(Bloomberg) -- Prime Minister Rishi Sunak indicated his UK government may crack down on so-called drip pricing used by companies including airlines, which charge extra for a succession of add-ons to an initial purchase.
Without specifying industries, Sunak told reporters on his trip to Washington his government is examining the issue to see “how widespread and how damaging it might be.” Drip pricing is when an airline, for example, charges an initial fare and then extra for luggage, seat choice and early boarding.
“This is a practice that we want to make sure that we’re across, looking at, to see how harmful it is and if we need to take further action,” Sunak said.
Sunak’s comments come as he struggles to show progress on a key pledge to tame inflation, which is still at 8.7% and only dipped below 10% in April after 7 months in double digits. Ministers are “concerned” about drip pricing and want to ensure “that we keep helping people with the cost of living,” he said.
The pricing model has become increasingly important for airlines including Ryanair Holdings Plc, EasyJet Plc and even more traditional carriers like British Airways. EasyJet Chief Executive Officer Johan Lundgren said last month that the budget carrier is squeezing more revenue out of passengers by charging for extras.
While airlines are the most obvious examples, with the add-ons a necessary part of a passenger’s travel, the practice is also used more widely in the travel industry with add-ons to package holidays and hotel bookings including late check-out and early check-in and options to take out insurance and hire a car.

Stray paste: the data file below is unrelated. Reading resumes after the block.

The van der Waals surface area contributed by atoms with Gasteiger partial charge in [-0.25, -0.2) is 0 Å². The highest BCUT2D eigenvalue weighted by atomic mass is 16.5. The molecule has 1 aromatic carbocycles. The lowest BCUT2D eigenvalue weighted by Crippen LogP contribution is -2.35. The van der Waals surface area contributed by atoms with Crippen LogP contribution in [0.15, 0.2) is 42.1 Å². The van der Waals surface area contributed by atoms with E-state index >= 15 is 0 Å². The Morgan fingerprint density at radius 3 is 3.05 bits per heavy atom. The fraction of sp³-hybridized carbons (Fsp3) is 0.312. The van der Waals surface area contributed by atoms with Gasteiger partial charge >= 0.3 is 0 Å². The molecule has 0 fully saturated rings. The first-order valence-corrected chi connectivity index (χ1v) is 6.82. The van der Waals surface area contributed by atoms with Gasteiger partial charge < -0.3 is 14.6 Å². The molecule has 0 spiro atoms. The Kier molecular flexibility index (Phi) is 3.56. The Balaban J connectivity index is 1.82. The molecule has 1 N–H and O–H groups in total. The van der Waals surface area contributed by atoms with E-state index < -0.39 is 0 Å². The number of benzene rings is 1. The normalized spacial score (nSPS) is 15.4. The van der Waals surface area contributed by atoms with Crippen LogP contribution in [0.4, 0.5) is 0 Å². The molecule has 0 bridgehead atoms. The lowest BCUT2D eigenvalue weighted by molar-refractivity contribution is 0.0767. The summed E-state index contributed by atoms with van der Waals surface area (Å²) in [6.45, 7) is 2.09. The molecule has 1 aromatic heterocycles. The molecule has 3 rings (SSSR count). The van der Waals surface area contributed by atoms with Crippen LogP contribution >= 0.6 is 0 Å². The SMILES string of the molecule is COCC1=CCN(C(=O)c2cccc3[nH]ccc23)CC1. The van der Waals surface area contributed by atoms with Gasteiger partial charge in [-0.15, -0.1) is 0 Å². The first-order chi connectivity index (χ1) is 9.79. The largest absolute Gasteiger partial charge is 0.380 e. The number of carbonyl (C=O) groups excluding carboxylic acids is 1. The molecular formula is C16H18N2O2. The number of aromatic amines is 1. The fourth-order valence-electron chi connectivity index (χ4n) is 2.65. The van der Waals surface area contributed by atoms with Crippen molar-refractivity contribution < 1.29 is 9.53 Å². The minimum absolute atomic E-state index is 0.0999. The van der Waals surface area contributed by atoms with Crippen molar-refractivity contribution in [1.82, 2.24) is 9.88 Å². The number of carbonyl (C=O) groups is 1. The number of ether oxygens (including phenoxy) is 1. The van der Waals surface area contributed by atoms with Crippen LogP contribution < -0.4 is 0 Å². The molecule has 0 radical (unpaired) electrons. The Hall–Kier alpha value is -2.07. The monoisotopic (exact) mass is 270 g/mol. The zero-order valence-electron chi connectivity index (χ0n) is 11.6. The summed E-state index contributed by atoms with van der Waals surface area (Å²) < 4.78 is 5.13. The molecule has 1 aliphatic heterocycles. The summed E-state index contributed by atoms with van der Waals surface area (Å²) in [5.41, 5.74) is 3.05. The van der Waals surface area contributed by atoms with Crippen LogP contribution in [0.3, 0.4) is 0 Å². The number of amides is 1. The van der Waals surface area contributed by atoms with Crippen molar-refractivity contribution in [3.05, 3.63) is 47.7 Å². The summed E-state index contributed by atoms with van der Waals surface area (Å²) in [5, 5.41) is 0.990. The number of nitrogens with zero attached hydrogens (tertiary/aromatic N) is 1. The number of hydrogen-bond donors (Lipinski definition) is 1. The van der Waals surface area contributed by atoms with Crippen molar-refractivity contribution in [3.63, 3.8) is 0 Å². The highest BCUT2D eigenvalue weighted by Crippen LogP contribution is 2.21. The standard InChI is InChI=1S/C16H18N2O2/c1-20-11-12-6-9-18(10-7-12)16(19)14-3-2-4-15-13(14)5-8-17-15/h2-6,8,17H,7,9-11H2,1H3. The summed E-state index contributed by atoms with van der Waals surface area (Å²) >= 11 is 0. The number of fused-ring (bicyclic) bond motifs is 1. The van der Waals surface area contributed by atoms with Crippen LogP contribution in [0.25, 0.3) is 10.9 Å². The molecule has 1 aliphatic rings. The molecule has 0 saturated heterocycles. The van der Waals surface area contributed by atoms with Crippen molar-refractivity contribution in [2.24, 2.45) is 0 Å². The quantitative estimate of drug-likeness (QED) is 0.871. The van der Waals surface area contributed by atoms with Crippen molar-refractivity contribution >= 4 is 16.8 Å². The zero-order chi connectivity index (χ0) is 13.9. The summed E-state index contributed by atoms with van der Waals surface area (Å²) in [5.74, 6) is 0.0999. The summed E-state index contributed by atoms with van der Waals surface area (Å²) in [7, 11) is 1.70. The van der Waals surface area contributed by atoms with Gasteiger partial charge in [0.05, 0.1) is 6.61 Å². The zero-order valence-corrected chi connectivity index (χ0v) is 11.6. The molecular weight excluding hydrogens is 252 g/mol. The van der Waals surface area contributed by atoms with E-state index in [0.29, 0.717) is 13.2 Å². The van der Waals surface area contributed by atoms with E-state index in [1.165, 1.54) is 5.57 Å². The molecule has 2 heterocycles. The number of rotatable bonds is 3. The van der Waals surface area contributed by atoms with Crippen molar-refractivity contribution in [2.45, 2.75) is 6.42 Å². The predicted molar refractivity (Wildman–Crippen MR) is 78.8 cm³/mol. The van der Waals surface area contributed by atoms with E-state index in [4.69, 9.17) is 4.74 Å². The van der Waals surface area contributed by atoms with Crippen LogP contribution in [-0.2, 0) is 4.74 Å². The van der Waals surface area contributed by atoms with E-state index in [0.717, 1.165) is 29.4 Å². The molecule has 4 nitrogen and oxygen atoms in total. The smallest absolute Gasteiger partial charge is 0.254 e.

“Drip pricing is an underhanded way of squeezing extra cash out of consumers and is particularly concerning during a cost of living crisis, when it’s more important than ever for shoppers to be able to stick to a budget,” Rocio Concha, director of policy at consumer group Which?, said in a statement, calling it a “big problem” with airline bookings, but also pointing to other industries.
“Drip pricing happens in a variety of sectors, from train bookings to food delivery apps and concert tickets,” Concha said. “Fees can be added late into the buying process, making it more likely that consumers will accept them and harder to compare prices.”
--With assistance from Anthony Palazzo.
©2023 Bloomberg L.P.
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